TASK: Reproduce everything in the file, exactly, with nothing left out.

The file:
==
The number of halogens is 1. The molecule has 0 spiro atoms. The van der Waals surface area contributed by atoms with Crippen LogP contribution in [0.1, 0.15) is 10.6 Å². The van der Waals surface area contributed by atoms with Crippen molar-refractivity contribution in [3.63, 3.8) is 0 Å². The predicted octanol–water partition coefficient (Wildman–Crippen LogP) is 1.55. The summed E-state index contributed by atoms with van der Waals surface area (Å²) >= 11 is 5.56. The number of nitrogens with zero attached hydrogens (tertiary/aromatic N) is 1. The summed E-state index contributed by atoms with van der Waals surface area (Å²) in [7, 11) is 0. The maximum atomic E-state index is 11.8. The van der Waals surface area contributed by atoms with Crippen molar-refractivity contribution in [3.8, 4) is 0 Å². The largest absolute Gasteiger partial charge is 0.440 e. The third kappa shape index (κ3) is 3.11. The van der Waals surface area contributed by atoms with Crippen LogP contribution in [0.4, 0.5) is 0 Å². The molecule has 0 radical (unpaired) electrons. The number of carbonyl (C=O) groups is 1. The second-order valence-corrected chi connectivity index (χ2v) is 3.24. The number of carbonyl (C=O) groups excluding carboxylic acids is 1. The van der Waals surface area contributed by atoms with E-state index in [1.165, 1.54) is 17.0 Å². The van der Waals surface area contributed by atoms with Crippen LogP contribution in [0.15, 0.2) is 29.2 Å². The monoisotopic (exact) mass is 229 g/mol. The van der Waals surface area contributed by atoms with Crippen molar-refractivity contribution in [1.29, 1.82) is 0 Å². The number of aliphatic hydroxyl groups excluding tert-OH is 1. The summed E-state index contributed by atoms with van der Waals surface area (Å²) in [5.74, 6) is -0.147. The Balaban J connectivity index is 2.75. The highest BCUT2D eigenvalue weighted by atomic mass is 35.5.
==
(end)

The number of halogens is 1. The molecule has 0 spiro atoms. The van der Waals surface area contributed by atoms with Crippen LogP contribution in [0.1, 0.15) is 10.6 Å². The van der Waals surface area contributed by atoms with Crippen molar-refractivity contribution in [3.63, 3.8) is 0 Å². The predicted octanol–water partition coefficient (Wildman–Crippen LogP) is 1.55. The summed E-state index contributed by atoms with van der Waals surface area (Å²) >= 11 is 5.56. The number of nitrogens with zero attached hydrogens (tertiary/aromatic N) is 1. The summed E-state index contributed by atoms with van der Waals surface area (Å²) in [7, 11) is 0. The maximum atomic E-state index is 11.8. The van der Waals surface area contributed by atoms with Crippen molar-refractivity contribution in [3.8, 4) is 0 Å². The largest absolute Gasteiger partial charge is 0.440 e. The third kappa shape index (κ3) is 3.11. The van der Waals surface area contributed by atoms with Crippen LogP contribution in [0.4, 0.5) is 0 Å². The molecule has 0 radical (unpaired) electrons. The number of carbonyl (C=O) groups is 1. The second-order valence-corrected chi connectivity index (χ2v) is 3.24. The number of carbonyl (C=O) groups excluding carboxylic acids is 1. The van der Waals surface area contributed by atoms with E-state index in [1.165, 1.54) is 17.0 Å². The van der Waals surface area contributed by atoms with Crippen LogP contribution in [0.15, 0.2) is 29.2 Å². The monoisotopic (exact) mass is 229 g/mol. The van der Waals surface area contributed by atoms with Crippen molar-refractivity contribution in [1.29, 1.82) is 0 Å². The number of aliphatic hydroxyl groups excluding tert-OH is 1. The summed E-state index contributed by atoms with van der Waals surface area (Å²) in [5.74, 6) is -0.147. The Balaban J connectivity index is 2.75. The highest BCUT2D eigenvalue weighted by atomic mass is 35.5.